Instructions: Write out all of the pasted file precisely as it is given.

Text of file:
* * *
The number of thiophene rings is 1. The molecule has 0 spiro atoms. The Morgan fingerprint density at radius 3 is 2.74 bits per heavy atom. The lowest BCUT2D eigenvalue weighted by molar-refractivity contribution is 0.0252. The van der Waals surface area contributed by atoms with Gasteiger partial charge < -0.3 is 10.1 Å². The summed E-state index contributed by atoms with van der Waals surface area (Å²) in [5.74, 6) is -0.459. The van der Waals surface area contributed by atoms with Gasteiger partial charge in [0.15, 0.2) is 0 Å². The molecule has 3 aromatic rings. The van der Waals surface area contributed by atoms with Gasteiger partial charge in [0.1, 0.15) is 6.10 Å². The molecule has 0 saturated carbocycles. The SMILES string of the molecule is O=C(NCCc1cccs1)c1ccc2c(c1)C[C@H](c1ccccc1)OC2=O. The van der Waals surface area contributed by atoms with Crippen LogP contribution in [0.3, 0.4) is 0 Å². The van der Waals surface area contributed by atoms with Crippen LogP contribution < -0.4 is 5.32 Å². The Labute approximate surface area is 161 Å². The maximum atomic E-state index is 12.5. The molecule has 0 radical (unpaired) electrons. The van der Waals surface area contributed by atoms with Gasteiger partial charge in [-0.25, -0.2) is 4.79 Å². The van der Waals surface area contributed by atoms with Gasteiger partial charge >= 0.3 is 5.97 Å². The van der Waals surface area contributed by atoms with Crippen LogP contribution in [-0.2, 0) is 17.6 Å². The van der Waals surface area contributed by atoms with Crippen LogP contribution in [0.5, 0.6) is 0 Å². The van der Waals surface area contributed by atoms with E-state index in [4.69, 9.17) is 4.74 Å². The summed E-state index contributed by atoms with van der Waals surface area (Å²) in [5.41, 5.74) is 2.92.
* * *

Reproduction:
The number of thiophene rings is 1. The molecule has 0 spiro atoms. The Morgan fingerprint density at radius 3 is 2.74 bits per heavy atom. The lowest BCUT2D eigenvalue weighted by molar-refractivity contribution is 0.0252. The van der Waals surface area contributed by atoms with Gasteiger partial charge < -0.3 is 10.1 Å². The summed E-state index contributed by atoms with van der Waals surface area (Å²) in [5.74, 6) is -0.459. The van der Waals surface area contributed by atoms with Gasteiger partial charge in [0.15, 0.2) is 0 Å². The molecule has 3 aromatic rings. The van der Waals surface area contributed by atoms with Gasteiger partial charge in [0.1, 0.15) is 6.10 Å². The molecule has 0 saturated carbocycles. The SMILES string of the molecule is O=C(NCCc1cccs1)c1ccc2c(c1)C[C@H](c1ccccc1)OC2=O. The van der Waals surface area contributed by atoms with Crippen LogP contribution in [0.3, 0.4) is 0 Å². The van der Waals surface area contributed by atoms with Crippen LogP contribution < -0.4 is 5.32 Å². The Labute approximate surface area is 161 Å². The maximum atomic E-state index is 12.5. The molecule has 0 radical (unpaired) electrons. The van der Waals surface area contributed by atoms with Gasteiger partial charge in [-0.25, -0.2) is 4.79 Å². The van der Waals surface area contributed by atoms with Gasteiger partial charge >= 0.3 is 5.97 Å². The van der Waals surface area contributed by atoms with Crippen LogP contribution in [-0.2, 0) is 17.6 Å². The van der Waals surface area contributed by atoms with Crippen LogP contribution in [0.5, 0.6) is 0 Å². The van der Waals surface area contributed by atoms with E-state index in [4.69, 9.17) is 4.74 Å². The summed E-state index contributed by atoms with van der Waals surface area (Å²) in [5.41, 5.74) is 2.92.